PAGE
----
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Sin(a  b)
Sin(a  b) is one of the important trigonometric identities used in trigonometry, also called sin(a  b) compound angle formula. Sin (a  b) identity is used in finding the value of the sine trigonometric function for the difference of given angles, say 'a' and 'b'. The expansion of sin (a  b) can be applied to represent the sine of a compound angle(in form of a difference of two angles) in terms of sine and cosine trigonometric functions. Let us understand the sin(a  b) identity and its proof in detail in the upcoming sections.
1.  What is Sin(a  b) Identity in Trigonometry? 
2.  Sin(a  b) Compound Angle Formula 
3.  Proof of Sin(a  b) Formula 
4.  How to Apply Sin(a  b)? 
5.  FAQs on Sin(a  b) 
What is Sin(a  b) Identity in Trigonometry?
Sin(a  b) is the trigonometry identity for the compound angle that is given in the form of the difference of two angles. It is applied when the angle for which the value of the sine function is to be calculated is given in the form of compound angle for the difference of two angles. Here, the angle (a  b) represents the compound angle.
Sin(a  b) Compound Angle Formula
Sin(a  b) formula is also called the difference formula in trigonometry. The sin(a  b) formula for the compound angle(a  b) can be given as,
sin (a  b) = sin a cos b  cos a sin b,
where a and b are the measures of any two angles.
Proof of Sin(a  b) Formula
The expansion of sin(a  b) formula can be proved geometrically. To give the stepwise derivation of the formula for the sine trigonometric function of the difference of two angles geometrically, let us initially assume that 'a', 'b', and (a  b) are positive acute angles, such that (a > b). In general, sin(a  b) formula is true for any positive or negative value of a and b.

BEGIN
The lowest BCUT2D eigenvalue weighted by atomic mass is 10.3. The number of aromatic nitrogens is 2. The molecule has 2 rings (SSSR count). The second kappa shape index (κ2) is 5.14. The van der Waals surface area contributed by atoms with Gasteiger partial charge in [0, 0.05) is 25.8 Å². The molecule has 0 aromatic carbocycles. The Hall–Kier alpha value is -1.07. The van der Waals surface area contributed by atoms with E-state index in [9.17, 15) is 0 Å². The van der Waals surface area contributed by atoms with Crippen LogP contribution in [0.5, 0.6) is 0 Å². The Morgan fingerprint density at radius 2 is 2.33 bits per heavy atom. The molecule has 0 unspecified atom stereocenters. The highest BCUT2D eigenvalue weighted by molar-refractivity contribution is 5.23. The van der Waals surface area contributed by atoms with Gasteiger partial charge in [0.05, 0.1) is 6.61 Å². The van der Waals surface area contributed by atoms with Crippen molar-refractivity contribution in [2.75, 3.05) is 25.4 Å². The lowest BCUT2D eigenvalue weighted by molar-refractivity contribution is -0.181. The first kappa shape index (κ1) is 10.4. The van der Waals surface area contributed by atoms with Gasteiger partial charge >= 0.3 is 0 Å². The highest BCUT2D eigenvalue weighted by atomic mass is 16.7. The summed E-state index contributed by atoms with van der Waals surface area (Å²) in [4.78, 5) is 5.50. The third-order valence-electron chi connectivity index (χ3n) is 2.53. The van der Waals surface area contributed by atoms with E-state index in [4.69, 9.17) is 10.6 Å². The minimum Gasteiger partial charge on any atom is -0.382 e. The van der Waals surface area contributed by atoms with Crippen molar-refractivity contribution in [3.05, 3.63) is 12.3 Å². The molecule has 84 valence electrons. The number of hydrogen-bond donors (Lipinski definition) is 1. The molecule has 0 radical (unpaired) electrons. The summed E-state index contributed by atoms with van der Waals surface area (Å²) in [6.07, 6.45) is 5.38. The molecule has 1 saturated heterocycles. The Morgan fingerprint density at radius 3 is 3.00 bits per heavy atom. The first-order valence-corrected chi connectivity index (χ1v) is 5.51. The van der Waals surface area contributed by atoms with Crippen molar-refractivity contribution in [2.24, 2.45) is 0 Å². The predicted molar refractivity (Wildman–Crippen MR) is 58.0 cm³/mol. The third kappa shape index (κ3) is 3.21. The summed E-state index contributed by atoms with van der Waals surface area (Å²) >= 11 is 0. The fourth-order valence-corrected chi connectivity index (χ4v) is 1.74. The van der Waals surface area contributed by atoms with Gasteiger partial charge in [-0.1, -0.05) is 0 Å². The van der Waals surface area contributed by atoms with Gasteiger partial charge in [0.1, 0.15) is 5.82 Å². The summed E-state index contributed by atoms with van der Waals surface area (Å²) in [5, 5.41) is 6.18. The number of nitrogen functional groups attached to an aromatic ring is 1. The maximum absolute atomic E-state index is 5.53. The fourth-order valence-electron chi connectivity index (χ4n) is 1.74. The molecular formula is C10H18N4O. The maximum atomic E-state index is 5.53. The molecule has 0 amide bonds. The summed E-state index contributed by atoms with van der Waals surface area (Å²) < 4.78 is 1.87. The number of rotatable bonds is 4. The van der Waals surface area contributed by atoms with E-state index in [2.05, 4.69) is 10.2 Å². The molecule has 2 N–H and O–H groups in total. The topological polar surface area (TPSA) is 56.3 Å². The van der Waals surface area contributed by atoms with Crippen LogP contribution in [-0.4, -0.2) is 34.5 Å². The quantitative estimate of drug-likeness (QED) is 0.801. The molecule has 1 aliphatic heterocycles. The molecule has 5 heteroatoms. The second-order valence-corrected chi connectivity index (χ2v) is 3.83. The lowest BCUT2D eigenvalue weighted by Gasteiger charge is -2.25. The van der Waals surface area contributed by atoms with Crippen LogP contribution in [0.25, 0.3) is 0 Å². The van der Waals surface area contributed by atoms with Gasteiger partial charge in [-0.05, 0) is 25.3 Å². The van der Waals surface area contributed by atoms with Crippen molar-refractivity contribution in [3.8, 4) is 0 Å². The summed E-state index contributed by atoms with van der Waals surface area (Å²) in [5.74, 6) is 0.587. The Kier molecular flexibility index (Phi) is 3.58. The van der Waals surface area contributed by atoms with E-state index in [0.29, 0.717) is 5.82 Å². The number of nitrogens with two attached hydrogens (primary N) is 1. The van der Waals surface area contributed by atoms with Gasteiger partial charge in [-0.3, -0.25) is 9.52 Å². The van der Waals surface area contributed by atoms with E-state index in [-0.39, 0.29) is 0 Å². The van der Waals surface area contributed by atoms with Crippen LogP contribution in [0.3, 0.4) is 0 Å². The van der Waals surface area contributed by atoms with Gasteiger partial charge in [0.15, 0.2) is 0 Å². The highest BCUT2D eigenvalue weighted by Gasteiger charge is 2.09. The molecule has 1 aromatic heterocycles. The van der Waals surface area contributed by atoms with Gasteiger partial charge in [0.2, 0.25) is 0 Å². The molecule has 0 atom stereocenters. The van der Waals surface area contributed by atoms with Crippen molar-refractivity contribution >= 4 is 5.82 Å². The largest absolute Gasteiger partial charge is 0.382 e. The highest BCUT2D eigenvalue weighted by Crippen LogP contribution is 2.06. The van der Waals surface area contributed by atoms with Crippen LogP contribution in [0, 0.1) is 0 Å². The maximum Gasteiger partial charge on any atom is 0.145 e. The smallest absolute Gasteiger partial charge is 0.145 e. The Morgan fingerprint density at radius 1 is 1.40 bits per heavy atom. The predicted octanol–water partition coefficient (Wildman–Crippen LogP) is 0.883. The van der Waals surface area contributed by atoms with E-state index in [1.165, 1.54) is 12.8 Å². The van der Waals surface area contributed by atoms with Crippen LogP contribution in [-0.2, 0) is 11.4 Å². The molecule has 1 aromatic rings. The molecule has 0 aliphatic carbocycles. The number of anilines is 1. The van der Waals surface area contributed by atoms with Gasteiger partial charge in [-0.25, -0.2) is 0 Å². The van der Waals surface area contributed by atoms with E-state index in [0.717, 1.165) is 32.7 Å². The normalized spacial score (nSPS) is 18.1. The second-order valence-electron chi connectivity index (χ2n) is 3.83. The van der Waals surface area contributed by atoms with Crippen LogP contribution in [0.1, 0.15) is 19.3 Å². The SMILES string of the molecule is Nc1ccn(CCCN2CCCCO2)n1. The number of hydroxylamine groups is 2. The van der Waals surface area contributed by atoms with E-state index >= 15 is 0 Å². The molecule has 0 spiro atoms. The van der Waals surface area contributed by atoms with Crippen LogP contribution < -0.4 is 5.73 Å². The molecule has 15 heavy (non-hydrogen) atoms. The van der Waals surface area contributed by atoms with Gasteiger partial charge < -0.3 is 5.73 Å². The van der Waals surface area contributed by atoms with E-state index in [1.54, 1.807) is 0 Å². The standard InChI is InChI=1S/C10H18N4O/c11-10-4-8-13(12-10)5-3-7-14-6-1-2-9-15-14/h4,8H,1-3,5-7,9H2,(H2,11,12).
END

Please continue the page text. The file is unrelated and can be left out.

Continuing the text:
To prove: sin (a  b) = sin a cos b  cos a sin b
Construction: Let OX be a rotating line. Rotate it about O in the anticlockwise direction to form the rays OY and OZ such that ∠XOZ = a and ∠YOZ = b. Then ∠XOY = a  b.
Take a point P on the ray OY, and:
 draw perpendiculars PQ and PR to OX and OZ respectively.
 Again, draw perpendiculars RS and RT from R upon OX and PQ respectively.
Proof: We will see how we have written ∠TPR = a in the above figure.
 From the right triangle OPQ, ∠OPQ = 180  (90 + a  b) = 90  a + b;
 From the right triangle OPR, ∠OPR = 180  (90 + b) = 90  b
Now, from the figure, ∠OPQ, ∠OPR, and ∠TPR are the angles at a point on a straight line and hence they add up to 180 degrees.
∠OPQ + ∠OPR + ∠TPR = 180
(90  a + b) + (90  b) + ∠TPR = 180
180  a + ∠TPR = 180
∠TPR = a
Now, from the rightangled triangle PQO we get,
sin (a  b) = PQ/OP
= (QTTP)/OP
= QT/OP  TP/OP
= RS/OP  TP/OP
= RS/OR ∙ OR/OP  TP/PR ∙ PR/OP
= sin a cos b  cos ∠TPR sin b
= sin a cos b  cos a sin b, (since we know, ∠TPR = a)
Therefore, sin (a  b) = sin a cos b  cos a sin b.
How to Apply Sin(a  b)?
In trigonometry, the sin(a  b) expansion can be used to calculate the sine trigonometric function value for angles that can be represented as the difference of standard angles. We can follow the belowgiven steps to learn to apply sin(a  b) identity. Let us evaluate sin(60º  30º) to understand this better.
 Step 1: Compare the sin(a  b) expression with the given expression to identify the angles 'a' and 'b'. Here, a = 60º and b = 30º.